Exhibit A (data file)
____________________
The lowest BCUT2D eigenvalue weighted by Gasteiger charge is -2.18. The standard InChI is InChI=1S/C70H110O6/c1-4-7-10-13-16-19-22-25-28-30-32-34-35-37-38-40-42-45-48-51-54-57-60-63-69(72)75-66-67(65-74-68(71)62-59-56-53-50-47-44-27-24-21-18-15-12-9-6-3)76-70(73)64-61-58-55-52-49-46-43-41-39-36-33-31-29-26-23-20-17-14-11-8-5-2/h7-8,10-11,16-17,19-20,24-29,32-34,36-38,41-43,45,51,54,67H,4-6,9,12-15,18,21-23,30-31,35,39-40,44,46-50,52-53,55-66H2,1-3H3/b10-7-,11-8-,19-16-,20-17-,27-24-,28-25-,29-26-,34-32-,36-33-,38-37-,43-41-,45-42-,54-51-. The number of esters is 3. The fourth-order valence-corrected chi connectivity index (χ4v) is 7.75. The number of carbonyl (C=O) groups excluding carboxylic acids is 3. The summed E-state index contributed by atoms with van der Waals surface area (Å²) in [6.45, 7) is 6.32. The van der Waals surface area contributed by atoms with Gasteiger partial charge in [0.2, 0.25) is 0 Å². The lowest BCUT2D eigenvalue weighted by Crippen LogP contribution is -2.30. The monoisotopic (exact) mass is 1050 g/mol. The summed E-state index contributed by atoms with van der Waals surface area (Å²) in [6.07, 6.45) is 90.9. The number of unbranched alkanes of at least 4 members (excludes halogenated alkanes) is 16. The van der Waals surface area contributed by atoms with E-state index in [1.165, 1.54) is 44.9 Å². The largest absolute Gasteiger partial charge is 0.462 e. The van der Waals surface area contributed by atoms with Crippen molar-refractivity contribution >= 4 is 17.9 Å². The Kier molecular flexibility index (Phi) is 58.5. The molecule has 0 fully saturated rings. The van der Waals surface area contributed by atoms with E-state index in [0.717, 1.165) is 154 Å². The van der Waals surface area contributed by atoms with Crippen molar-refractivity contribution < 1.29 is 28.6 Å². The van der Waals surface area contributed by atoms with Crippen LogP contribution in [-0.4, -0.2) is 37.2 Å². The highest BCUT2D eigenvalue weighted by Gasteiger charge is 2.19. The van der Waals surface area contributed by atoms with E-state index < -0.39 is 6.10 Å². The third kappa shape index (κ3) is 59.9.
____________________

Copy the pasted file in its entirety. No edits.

The lowest BCUT2D eigenvalue weighted by Gasteiger charge is -2.18. The standard InChI is InChI=1S/C70H110O6/c1-4-7-10-13-16-19-22-25-28-30-32-34-35-37-38-40-42-45-48-51-54-57-60-63-69(72)75-66-67(65-74-68(71)62-59-56-53-50-47-44-27-24-21-18-15-12-9-6-3)76-70(73)64-61-58-55-52-49-46-43-41-39-36-33-31-29-26-23-20-17-14-11-8-5-2/h7-8,10-11,16-17,19-20,24-29,32-34,36-38,41-43,45,51,54,67H,4-6,9,12-15,18,21-23,30-31,35,39-40,44,46-50,52-53,55-66H2,1-3H3/b10-7-,11-8-,19-16-,20-17-,27-24-,28-25-,29-26-,34-32-,36-33-,38-37-,43-41-,45-42-,54-51-. The number of esters is 3. The fourth-order valence-corrected chi connectivity index (χ4v) is 7.75. The number of carbonyl (C=O) groups excluding carboxylic acids is 3. The summed E-state index contributed by atoms with van der Waals surface area (Å²) in [6.45, 7) is 6.32. The van der Waals surface area contributed by atoms with Gasteiger partial charge in [0.2, 0.25) is 0 Å². The lowest BCUT2D eigenvalue weighted by Crippen LogP contribution is -2.30. The monoisotopic (exact) mass is 1050 g/mol. The summed E-state index contributed by atoms with van der Waals surface area (Å²) in [6.07, 6.45) is 90.9. The number of unbranched alkanes of at least 4 members (excludes halogenated alkanes) is 16. The van der Waals surface area contributed by atoms with E-state index in [1.165, 1.54) is 44.9 Å². The largest absolute Gasteiger partial charge is 0.462 e. The van der Waals surface area contributed by atoms with Crippen molar-refractivity contribution >= 4 is 17.9 Å². The Kier molecular flexibility index (Phi) is 58.5. The molecule has 0 fully saturated rings. The van der Waals surface area contributed by atoms with E-state index in [0.717, 1.165) is 154 Å². The van der Waals surface area contributed by atoms with Crippen molar-refractivity contribution < 1.29 is 28.6 Å². The van der Waals surface area contributed by atoms with Crippen LogP contribution in [-0.4, -0.2) is 37.2 Å². The highest BCUT2D eigenvalue weighted by Gasteiger charge is 2.19. The van der Waals surface area contributed by atoms with E-state index < -0.39 is 6.10 Å². The third kappa shape index (κ3) is 59.9.